David Domoney shows the 'dunking' method to save plants

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A heatwave is currently engulfing huge swathes of the UK, with soaring temperatures sparking concerns of a “heatwave emergency”. Though your garden flowers need sunlight to keep them alive, according to experts from GardeningKnowHow, just like humans, your plants can also suffer from “plant sunburn”.

The experts explained: “Plant leaves turning white is often the first, and sometimes the only sign, of leaf sunscald in plants.

“You can think of this problem as plant sunburn damage and you won’t be far off from the truth.”

However, how well your outdoor plants cope beneath the beating rays of summer is largely to do with how you care for them.

In the same way that not having the right sun cream to protect your skin can lead to burns, plants that have not had time to acclimatise to sunshine can face burns.

According to GardeningKnowHow, plants which are moved too quickly from a greenhouse to the outside can be at risk.

This is because while plants are inside of a greenhouse, they are exposed to high levels of filtered or artificial light, so their leaves get used to absorbing light rays at this wavelength.

But, if they are suddenly moved outside during an extremely sunny spell, their leaves won’t be prepared for the extra UV rays.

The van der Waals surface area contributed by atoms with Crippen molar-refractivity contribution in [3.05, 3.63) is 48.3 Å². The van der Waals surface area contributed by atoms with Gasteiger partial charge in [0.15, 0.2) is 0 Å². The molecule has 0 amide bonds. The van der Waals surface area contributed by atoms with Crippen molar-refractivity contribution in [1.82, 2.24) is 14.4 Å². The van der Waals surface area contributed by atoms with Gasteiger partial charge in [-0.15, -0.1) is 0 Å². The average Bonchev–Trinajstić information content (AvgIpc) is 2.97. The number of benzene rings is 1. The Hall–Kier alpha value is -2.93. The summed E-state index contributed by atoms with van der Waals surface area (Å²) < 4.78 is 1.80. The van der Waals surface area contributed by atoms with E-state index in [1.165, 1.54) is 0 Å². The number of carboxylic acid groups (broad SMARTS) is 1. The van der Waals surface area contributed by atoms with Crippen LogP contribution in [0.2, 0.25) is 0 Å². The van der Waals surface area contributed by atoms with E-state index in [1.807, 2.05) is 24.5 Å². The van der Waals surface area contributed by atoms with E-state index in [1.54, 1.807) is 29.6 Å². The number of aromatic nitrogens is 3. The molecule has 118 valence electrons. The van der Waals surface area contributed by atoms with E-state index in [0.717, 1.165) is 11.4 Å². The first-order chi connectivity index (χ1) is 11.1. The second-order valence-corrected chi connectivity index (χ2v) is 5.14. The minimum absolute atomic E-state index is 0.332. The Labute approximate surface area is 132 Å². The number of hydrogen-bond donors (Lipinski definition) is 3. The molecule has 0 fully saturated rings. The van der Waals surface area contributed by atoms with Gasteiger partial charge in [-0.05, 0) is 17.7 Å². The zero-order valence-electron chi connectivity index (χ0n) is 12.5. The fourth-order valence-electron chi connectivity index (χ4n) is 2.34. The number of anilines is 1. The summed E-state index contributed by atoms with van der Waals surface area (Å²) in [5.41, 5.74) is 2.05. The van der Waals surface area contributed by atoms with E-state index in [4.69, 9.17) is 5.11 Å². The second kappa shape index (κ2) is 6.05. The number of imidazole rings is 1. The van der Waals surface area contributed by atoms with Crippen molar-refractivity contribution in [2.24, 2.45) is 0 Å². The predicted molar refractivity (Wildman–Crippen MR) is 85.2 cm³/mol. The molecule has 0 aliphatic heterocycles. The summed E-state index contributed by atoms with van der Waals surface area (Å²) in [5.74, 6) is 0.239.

The experts added: “In some instances, established plantings can suffer from this as well, especially during an unexpected and extended heatwave.”

Any crops such as vegetables and fruits can also face sun damage when exposed to excessive light.

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How can I tell if my plant has sunscald?

Sunscald in plants is most often noticeable on the leaves. The first sign tends to be large white areas across the leaf surface, as though the plant has been bleached or washed out.

Usually, this only happens on the parts of the leaf which are exposed to sunlight.

New growth may also begin to wilt and some brown, dry spots can appear.

How can I protect my plants from sunscald?

There is no cure for sunscald, but you can take preventative measures to protect your plant.

If leaves are damaged, all you can do is support your plant until it grows new leaves.

To avoid sun scald, it is vital you give plants enough time to harden off before moving them outdoors.

GardeningKnowHow added: “For plants already suffering, use a sunshade to restrict their exposure to UV light.

“Slowly give them more time each day with the sunshade removed until they are toughened up.”

You should also ensure your plant is getting enough water and fertiliser, particularly if it is recovering from sunscald.

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